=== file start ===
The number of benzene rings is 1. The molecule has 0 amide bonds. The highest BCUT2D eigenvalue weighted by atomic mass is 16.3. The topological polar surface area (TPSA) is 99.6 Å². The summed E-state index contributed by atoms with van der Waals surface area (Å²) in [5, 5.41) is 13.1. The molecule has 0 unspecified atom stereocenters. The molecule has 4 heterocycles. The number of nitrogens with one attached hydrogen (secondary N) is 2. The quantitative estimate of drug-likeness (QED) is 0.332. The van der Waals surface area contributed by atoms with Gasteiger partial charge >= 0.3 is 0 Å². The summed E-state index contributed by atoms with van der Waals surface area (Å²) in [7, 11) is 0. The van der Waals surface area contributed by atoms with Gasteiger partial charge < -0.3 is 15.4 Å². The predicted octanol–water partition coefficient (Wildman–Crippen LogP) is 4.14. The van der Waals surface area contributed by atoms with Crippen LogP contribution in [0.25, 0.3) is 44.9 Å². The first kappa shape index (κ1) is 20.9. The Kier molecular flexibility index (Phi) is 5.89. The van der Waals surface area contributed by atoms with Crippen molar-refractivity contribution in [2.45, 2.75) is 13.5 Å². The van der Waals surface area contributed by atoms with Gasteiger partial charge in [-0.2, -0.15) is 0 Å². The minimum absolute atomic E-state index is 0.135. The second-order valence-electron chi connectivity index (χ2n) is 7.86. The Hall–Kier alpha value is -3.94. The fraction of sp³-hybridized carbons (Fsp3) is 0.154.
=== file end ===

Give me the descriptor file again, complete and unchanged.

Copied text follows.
The number of benzene rings is 1. The molecule has 0 amide bonds. The highest BCUT2D eigenvalue weighted by atomic mass is 16.3. The topological polar surface area (TPSA) is 99.6 Å². The summed E-state index contributed by atoms with van der Waals surface area (Å²) in [5, 5.41) is 13.1. The molecule has 0 unspecified atom stereocenters. The molecule has 4 heterocycles. The number of nitrogens with one attached hydrogen (secondary N) is 2. The quantitative estimate of drug-likeness (QED) is 0.332. The van der Waals surface area contributed by atoms with Gasteiger partial charge >= 0.3 is 0 Å². The summed E-state index contributed by atoms with van der Waals surface area (Å²) in [7, 11) is 0. The van der Waals surface area contributed by atoms with Gasteiger partial charge < -0.3 is 15.4 Å². The predicted octanol–water partition coefficient (Wildman–Crippen LogP) is 4.14. The van der Waals surface area contributed by atoms with Crippen LogP contribution in [0.25, 0.3) is 44.9 Å². The first kappa shape index (κ1) is 20.9. The Kier molecular flexibility index (Phi) is 5.89. The van der Waals surface area contributed by atoms with Crippen molar-refractivity contribution in [2.45, 2.75) is 13.5 Å². The van der Waals surface area contributed by atoms with Gasteiger partial charge in [-0.2, -0.15) is 0 Å². The minimum absolute atomic E-state index is 0.135. The second-order valence-electron chi connectivity index (χ2n) is 7.86. The Hall–Kier alpha value is -3.94. The fraction of sp³-hybridized carbons (Fsp3) is 0.154.